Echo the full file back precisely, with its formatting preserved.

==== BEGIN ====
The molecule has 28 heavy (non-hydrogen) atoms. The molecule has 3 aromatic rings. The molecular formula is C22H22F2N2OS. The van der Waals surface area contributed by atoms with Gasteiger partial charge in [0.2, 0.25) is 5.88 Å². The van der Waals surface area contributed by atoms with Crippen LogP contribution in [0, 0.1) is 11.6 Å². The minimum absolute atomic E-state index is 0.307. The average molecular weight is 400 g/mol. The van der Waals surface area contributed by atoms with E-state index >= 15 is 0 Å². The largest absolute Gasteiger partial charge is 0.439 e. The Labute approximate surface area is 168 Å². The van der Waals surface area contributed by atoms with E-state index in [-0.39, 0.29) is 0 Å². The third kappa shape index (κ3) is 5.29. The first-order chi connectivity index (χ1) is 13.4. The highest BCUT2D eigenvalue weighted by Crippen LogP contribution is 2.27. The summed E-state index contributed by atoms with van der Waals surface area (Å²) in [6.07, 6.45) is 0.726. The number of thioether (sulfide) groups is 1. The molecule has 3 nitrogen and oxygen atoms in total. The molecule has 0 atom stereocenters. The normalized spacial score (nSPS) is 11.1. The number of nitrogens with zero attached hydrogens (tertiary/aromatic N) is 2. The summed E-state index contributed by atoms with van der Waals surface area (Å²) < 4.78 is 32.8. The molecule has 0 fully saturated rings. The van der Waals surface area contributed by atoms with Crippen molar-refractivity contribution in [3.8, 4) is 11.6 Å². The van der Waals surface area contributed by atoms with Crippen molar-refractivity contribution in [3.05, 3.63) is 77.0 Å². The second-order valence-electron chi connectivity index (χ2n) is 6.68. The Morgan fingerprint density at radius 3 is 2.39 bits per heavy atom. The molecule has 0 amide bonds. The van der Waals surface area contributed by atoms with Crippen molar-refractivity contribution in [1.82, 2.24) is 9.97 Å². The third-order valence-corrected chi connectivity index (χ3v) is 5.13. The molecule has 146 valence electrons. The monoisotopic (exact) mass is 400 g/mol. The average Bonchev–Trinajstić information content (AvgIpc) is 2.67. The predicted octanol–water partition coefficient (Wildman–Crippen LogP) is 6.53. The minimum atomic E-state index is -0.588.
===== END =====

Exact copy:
The molecule has 28 heavy (non-hydrogen) atoms. The molecule has 3 aromatic rings. The molecular formula is C22H22F2N2OS. The van der Waals surface area contributed by atoms with Gasteiger partial charge in [0.2, 0.25) is 5.88 Å². The van der Waals surface area contributed by atoms with Crippen LogP contribution in [0, 0.1) is 11.6 Å². The minimum absolute atomic E-state index is 0.307. The average molecular weight is 400 g/mol. The van der Waals surface area contributed by atoms with E-state index >= 15 is 0 Å². The largest absolute Gasteiger partial charge is 0.439 e. The Labute approximate surface area is 168 Å². The van der Waals surface area contributed by atoms with E-state index in [-0.39, 0.29) is 0 Å². The third kappa shape index (κ3) is 5.29. The first-order chi connectivity index (χ1) is 13.4. The highest BCUT2D eigenvalue weighted by Crippen LogP contribution is 2.27. The summed E-state index contributed by atoms with van der Waals surface area (Å²) in [6.07, 6.45) is 0.726. The number of thioether (sulfide) groups is 1. The molecule has 3 nitrogen and oxygen atoms in total. The molecule has 0 atom stereocenters. The normalized spacial score (nSPS) is 11.1. The number of nitrogens with zero attached hydrogens (tertiary/aromatic N) is 2. The summed E-state index contributed by atoms with van der Waals surface area (Å²) < 4.78 is 32.8. The molecule has 0 fully saturated rings. The van der Waals surface area contributed by atoms with Crippen molar-refractivity contribution in [3.8, 4) is 11.6 Å². The van der Waals surface area contributed by atoms with Crippen molar-refractivity contribution in [3.05, 3.63) is 77.0 Å². The second-order valence-electron chi connectivity index (χ2n) is 6.68. The Morgan fingerprint density at radius 3 is 2.39 bits per heavy atom. The molecule has 0 amide bonds. The van der Waals surface area contributed by atoms with Crippen molar-refractivity contribution in [1.82, 2.24) is 9.97 Å². The third-order valence-corrected chi connectivity index (χ3v) is 5.13. The molecule has 146 valence electrons. The monoisotopic (exact) mass is 400 g/mol. The average Bonchev–Trinajstić information content (AvgIpc) is 2.67. The predicted octanol–water partition coefficient (Wildman–Crippen LogP) is 6.53. The minimum atomic E-state index is -0.588.